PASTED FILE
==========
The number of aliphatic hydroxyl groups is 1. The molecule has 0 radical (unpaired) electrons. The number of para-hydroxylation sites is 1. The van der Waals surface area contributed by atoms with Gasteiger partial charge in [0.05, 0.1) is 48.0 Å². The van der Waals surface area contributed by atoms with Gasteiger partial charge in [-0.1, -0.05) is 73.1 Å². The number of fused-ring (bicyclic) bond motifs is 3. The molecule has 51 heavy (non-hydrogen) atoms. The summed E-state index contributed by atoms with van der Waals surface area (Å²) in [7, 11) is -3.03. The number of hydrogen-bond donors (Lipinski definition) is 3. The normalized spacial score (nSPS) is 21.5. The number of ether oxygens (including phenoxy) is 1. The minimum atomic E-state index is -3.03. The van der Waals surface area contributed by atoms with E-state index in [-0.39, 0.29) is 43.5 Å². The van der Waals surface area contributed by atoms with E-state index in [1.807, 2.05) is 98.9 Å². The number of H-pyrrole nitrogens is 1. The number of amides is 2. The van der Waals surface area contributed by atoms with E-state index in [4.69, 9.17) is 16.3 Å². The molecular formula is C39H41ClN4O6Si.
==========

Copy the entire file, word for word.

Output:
The number of aliphatic hydroxyl groups is 1. The molecule has 0 radical (unpaired) electrons. The number of para-hydroxylation sites is 1. The van der Waals surface area contributed by atoms with Gasteiger partial charge in [0.05, 0.1) is 48.0 Å². The van der Waals surface area contributed by atoms with Gasteiger partial charge in [-0.1, -0.05) is 73.1 Å². The number of fused-ring (bicyclic) bond motifs is 3. The molecule has 51 heavy (non-hydrogen) atoms. The summed E-state index contributed by atoms with van der Waals surface area (Å²) in [7, 11) is -3.03. The number of hydrogen-bond donors (Lipinski definition) is 3. The normalized spacial score (nSPS) is 21.5. The number of ether oxygens (including phenoxy) is 1. The minimum atomic E-state index is -3.03. The van der Waals surface area contributed by atoms with E-state index in [-0.39, 0.29) is 43.5 Å². The van der Waals surface area contributed by atoms with E-state index in [1.807, 2.05) is 98.9 Å². The number of H-pyrrole nitrogens is 1. The number of amides is 2. The van der Waals surface area contributed by atoms with E-state index in [4.69, 9.17) is 16.3 Å². The molecular formula is C39H41ClN4O6Si.